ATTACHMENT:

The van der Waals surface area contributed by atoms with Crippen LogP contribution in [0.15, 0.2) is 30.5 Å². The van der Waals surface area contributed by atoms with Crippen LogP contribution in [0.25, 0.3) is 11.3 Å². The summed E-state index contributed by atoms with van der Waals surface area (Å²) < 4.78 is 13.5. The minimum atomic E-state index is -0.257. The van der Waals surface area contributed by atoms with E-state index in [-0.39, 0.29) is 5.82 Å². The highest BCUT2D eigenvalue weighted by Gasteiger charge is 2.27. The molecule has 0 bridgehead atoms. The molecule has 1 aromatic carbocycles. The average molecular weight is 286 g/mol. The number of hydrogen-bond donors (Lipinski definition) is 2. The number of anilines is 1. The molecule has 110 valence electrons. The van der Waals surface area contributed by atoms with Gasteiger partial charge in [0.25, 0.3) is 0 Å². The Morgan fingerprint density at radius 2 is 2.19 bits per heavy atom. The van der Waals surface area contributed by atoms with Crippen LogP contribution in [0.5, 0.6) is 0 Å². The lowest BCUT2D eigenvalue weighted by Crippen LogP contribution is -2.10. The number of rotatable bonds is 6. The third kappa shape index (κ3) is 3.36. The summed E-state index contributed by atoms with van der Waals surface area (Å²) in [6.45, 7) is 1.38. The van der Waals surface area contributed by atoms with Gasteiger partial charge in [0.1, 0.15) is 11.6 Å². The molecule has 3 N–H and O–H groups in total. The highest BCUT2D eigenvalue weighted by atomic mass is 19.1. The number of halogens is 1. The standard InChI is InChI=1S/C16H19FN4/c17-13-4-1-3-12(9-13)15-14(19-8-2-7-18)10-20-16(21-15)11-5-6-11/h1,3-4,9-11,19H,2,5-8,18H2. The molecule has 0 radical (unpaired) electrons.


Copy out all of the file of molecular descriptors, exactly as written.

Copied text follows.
The van der Waals surface area contributed by atoms with Crippen LogP contribution in [0.15, 0.2) is 30.5 Å². The van der Waals surface area contributed by atoms with Crippen LogP contribution in [0.25, 0.3) is 11.3 Å². The summed E-state index contributed by atoms with van der Waals surface area (Å²) < 4.78 is 13.5. The minimum atomic E-state index is -0.257. The van der Waals surface area contributed by atoms with E-state index in [-0.39, 0.29) is 5.82 Å². The highest BCUT2D eigenvalue weighted by Gasteiger charge is 2.27. The molecule has 0 bridgehead atoms. The molecule has 1 aromatic carbocycles. The average molecular weight is 286 g/mol. The number of hydrogen-bond donors (Lipinski definition) is 2. The number of anilines is 1. The molecule has 110 valence electrons. The van der Waals surface area contributed by atoms with Gasteiger partial charge in [0.25, 0.3) is 0 Å². The Morgan fingerprint density at radius 2 is 2.19 bits per heavy atom. The van der Waals surface area contributed by atoms with Crippen LogP contribution in [0.5, 0.6) is 0 Å². The lowest BCUT2D eigenvalue weighted by Crippen LogP contribution is -2.10. The number of rotatable bonds is 6. The third kappa shape index (κ3) is 3.36. The summed E-state index contributed by atoms with van der Waals surface area (Å²) in [6.45, 7) is 1.38. The van der Waals surface area contributed by atoms with Gasteiger partial charge in [0.1, 0.15) is 11.6 Å². The molecule has 3 N–H and O–H groups in total. The highest BCUT2D eigenvalue weighted by atomic mass is 19.1. The number of halogens is 1. The standard InChI is InChI=1S/C16H19FN4/c17-13-4-1-3-12(9-13)15-14(19-8-2-7-18)10-20-16(21-15)11-5-6-11/h1,3-4,9-11,19H,2,5-8,18H2. The molecule has 0 radical (unpaired) electrons.